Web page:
4. Challenges in grid configuration and management (cont.d) • Integrating the natural-gas pipeline network with the electricity grid • A robust open-access natural-gas pipeline grid • stabilizes an electricity grid by providing the natural gas to fire local gas-fired power plants • dramatically reduces coal-mining accidents by enabling the sale and distribution of all coal-bed methane gas before coal mines are dug. • The presence or not of local gas-fired electric power affects the configuration of the electric grid providing remote power • A gas pipeline grid and the electric transmission grid are complements to each other, not competitors of each other
4. Challenges in grid configuration and management (cont.d) • Interconnection or isolation • US transmission interconnections between integrated utilities, and eventually control areas • were originally entirely reliability reserve (begun in the late 1920s), then • became used for economic transactions (after WWII). When the concepts of economics and reliability were separated, an unused portion of capacity was assigned for reliability/contingencies • Advantages & disadvantages of interconnection • Interconnected power systems • benefit from the • economics of long-distance power trade, and • the reliability benefit of frequency support among the interconnected regions, but • suffer from vulnerability that a local disturbance can spread to become a collapse of an entire wide-area system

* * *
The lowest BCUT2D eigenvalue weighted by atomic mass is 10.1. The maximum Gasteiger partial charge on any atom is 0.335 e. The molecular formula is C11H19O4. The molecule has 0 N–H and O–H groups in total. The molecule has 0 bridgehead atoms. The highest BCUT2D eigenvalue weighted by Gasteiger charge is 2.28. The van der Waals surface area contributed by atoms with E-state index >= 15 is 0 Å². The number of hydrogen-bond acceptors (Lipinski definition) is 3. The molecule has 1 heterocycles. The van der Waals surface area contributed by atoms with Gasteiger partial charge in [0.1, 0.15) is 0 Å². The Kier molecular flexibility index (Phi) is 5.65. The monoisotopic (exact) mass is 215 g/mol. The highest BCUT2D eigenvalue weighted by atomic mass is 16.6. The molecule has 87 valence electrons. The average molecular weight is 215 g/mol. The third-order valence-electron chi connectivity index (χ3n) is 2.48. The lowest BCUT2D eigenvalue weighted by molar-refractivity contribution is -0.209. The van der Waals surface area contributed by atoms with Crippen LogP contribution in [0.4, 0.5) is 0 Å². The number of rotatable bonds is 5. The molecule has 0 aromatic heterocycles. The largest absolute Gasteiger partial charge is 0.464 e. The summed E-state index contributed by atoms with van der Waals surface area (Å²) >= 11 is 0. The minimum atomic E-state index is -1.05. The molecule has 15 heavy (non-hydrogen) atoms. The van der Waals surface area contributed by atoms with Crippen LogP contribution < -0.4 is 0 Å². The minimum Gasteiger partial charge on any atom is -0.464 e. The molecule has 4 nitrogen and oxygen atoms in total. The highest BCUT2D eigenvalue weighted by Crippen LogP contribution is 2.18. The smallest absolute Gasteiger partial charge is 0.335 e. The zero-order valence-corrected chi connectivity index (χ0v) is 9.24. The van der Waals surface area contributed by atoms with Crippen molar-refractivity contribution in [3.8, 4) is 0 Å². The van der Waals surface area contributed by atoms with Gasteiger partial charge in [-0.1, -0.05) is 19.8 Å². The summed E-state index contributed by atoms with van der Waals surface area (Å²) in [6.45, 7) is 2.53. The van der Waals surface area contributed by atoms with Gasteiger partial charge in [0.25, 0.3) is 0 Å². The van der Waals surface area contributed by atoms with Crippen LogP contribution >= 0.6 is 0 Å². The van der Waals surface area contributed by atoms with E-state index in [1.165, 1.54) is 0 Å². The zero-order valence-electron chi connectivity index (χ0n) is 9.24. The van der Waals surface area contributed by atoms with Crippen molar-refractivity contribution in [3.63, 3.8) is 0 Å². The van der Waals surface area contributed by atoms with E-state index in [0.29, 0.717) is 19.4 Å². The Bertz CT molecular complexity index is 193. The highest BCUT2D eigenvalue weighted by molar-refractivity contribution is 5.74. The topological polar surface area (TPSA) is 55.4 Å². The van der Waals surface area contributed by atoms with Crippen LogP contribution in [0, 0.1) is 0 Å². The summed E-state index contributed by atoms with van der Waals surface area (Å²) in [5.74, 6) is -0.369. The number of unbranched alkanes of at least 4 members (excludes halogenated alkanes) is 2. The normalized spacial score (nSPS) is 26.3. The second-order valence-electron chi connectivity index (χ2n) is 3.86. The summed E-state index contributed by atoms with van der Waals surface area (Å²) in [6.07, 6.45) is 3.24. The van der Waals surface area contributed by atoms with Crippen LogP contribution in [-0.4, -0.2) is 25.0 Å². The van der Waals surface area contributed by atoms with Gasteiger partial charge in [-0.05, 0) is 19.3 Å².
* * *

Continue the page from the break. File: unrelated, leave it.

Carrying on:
4. Challenges in grid configuration and management (cont.d) • Interconnection or isolation (cont.d) • Advantages & disadvantages of interconnection (cont.d) • Non interconnected systems • are completely robust to disturbances from neighbors • do not benefit from gains from trade between systems • The world financial and economic system is experiencing this • China’s banking system was • largely immune from the financial crisis because not integrated into the global financial system, but • did not benefit from the previous advantages of financial integration • China’s economy is • affected by the economic recession because integrated into the world trade system, and • threatened by protectionism by other countries to substitute their increased national production/jobs for imports/jobs from China. • DC ties provide • the economic advantages of interconnection, but • not the reliability advantages or disadvantages of interconnection
4. Challenges in grid configuration and management (cont.d) • Congestion management • Transmission congestion is efficiently managed only on an economic basis through market-based • long-term transmission contracts/rights and • spot locational marginal pricing of purchased power • Transmission congestion pricing provides an objective economic basis for eliminating or not the congestion bottleneck by building more transmission or building more generation on the expensive side of the constraint • For an efficient power grid, price-based congestion management applies to railroad transportation, a key means of transporting coal to power plants.